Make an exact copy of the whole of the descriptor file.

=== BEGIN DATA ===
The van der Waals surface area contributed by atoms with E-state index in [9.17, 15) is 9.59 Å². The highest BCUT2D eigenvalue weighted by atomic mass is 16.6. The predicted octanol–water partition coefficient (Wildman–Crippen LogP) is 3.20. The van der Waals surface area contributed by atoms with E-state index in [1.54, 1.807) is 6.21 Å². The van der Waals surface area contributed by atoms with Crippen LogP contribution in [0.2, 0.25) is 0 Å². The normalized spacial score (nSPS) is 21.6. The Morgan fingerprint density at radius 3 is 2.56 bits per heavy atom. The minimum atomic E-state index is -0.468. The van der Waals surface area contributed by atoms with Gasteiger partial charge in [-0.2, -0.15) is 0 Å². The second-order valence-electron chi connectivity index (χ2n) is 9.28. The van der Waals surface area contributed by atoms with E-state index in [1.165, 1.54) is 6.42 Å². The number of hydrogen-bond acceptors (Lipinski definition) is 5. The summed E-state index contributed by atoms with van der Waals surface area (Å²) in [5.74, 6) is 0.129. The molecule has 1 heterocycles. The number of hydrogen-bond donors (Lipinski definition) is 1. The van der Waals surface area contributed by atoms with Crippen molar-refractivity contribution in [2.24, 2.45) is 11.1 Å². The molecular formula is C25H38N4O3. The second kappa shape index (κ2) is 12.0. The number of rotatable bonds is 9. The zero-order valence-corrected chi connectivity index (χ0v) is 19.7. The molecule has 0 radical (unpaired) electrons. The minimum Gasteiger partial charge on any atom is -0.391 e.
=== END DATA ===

The van der Waals surface area contributed by atoms with E-state index in [9.17, 15) is 9.59 Å². The highest BCUT2D eigenvalue weighted by atomic mass is 16.6. The predicted octanol–water partition coefficient (Wildman–Crippen LogP) is 3.20. The van der Waals surface area contributed by atoms with E-state index in [1.54, 1.807) is 6.21 Å². The van der Waals surface area contributed by atoms with Crippen LogP contribution in [0.2, 0.25) is 0 Å². The normalized spacial score (nSPS) is 21.6. The Morgan fingerprint density at radius 3 is 2.56 bits per heavy atom. The minimum atomic E-state index is -0.468. The van der Waals surface area contributed by atoms with Gasteiger partial charge in [-0.2, -0.15) is 0 Å². The second-order valence-electron chi connectivity index (χ2n) is 9.28. The van der Waals surface area contributed by atoms with E-state index in [1.165, 1.54) is 6.42 Å². The number of hydrogen-bond acceptors (Lipinski definition) is 5. The summed E-state index contributed by atoms with van der Waals surface area (Å²) in [5.74, 6) is 0.129. The molecule has 1 heterocycles. The number of hydrogen-bond donors (Lipinski definition) is 1. The van der Waals surface area contributed by atoms with Crippen molar-refractivity contribution in [2.24, 2.45) is 11.1 Å². The molecular formula is C25H38N4O3. The second kappa shape index (κ2) is 12.0. The number of rotatable bonds is 9. The zero-order valence-corrected chi connectivity index (χ0v) is 19.7. The molecule has 0 radical (unpaired) electrons. The minimum Gasteiger partial charge on any atom is -0.391 e.